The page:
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Laying cut limestone on concrete

Posted by srjohnt (My Page) on
Fri, May 23, 14 at 17:25

I am replacing a porch that was torn off of my 1820's brick house. I have a stonemason who has duplicated the old limestone foundation blocks, and we have faced a concrete porch form with them. now, we need to cap the porch with 3" thick cut limestone blocks. Around the perimeter the blocks are 36" x 16", and inside the perimeter the field blocks are 12" x 24" Everything is 3" thick. My question relates to laying the limestone blocks on the concrete. I assume a mortar bed, but would a large notched trowel be the way to go? I have reservations about just plopping down a mud bed and trying to level all these blocks, as it seems as you go along, there would be no place for the mortar to go, whereby with a large notched trowel, it would be somewhat like laying giant tiles, and the notched trowel would make room for the mortar to spread out. Don't know if this will work, though.

Any experience with a situation like this, or any advice?

Thanks


Follow-Up Postings:

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RE: Laying cut limestone on concrete

srjohnt:

I'd check into this:

Here is a link that might be useful: Ditra drain


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RE: Laying cut limestone on concrete

One of my projects was taking kitchen counter-top scrap and placing it on a concrete slab. This solved a problem for the cost factor that the buyer wanted. He wanted a flagstone patterned, flattened, non skid surface that he could drive on with his vehicles and had natural stone. Doing this is labor and cost prohibitive using traditional 2-3in flagstones laid in sand bed with cement grout mortar as they are too unstable for vehicles to maintain integrity. Instead we did a cement pad to support the vehicles and laid a veneer over the top with the 1 inch scrap sedimentary types of stone. Then the polish was sand blasted which was messy but allowed use of larger pieces without slippage on the surface. The workers appreciated the less weight and inc safety of using the scrap as the same surface size could be manipulated by one person instead of 2-3 with traditional flag stone. Here is a picture of the finished site, not exciting but very utilitarian.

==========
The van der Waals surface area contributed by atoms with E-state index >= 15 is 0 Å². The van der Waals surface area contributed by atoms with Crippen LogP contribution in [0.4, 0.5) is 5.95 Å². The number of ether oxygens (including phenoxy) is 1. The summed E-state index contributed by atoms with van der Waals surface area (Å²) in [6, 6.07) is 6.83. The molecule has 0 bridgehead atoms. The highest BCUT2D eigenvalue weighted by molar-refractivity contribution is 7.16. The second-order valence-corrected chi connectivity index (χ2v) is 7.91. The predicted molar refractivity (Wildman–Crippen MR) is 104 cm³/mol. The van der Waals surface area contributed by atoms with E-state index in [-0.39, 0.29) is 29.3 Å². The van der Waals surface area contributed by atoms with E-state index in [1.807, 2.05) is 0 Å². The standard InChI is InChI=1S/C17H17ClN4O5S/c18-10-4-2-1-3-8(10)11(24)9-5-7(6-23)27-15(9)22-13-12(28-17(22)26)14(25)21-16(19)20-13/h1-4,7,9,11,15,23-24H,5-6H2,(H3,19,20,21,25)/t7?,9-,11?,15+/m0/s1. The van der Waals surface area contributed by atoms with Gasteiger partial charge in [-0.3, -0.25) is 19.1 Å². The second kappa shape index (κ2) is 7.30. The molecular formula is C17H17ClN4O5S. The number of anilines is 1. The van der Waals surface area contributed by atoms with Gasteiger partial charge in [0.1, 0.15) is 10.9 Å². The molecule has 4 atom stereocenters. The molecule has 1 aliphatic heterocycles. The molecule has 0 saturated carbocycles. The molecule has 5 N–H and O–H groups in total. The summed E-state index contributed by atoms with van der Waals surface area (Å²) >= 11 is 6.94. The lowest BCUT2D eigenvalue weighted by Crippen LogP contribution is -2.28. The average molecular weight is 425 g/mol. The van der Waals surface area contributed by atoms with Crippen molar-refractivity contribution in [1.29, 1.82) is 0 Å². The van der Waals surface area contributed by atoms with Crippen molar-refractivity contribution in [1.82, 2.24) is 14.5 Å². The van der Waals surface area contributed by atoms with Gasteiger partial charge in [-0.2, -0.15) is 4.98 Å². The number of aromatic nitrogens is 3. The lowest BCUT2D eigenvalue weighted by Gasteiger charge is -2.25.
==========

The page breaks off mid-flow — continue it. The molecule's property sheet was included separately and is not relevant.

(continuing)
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RE: Laying cut limestone on concrete

LOL...he could probably get the same effect with stamped/stained concrete, but he wanted that natural stone...Very happy with the product


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RE: Laying cut limestone on concrete

Well, Thanks to everyone who replied. I didn't get any specifics on "how to do it", so here's what we did, and so far, so good.

I figured this was somewhat like a tile job, but with heavy tiles (3" thick) and mortar instead of thinset. I couldn't find a trowel with notches larger than 1/2" so I modified one of those with a grinder to 3/4. Mixed a rich mortar mix with bonding admixture, then troweled the mortar with the notched trowel, and laid the stones with a 78 inch level. It came out really well. Perimeter stones are laid, and field stones dry laid for size, We'll finish up tomorrow.


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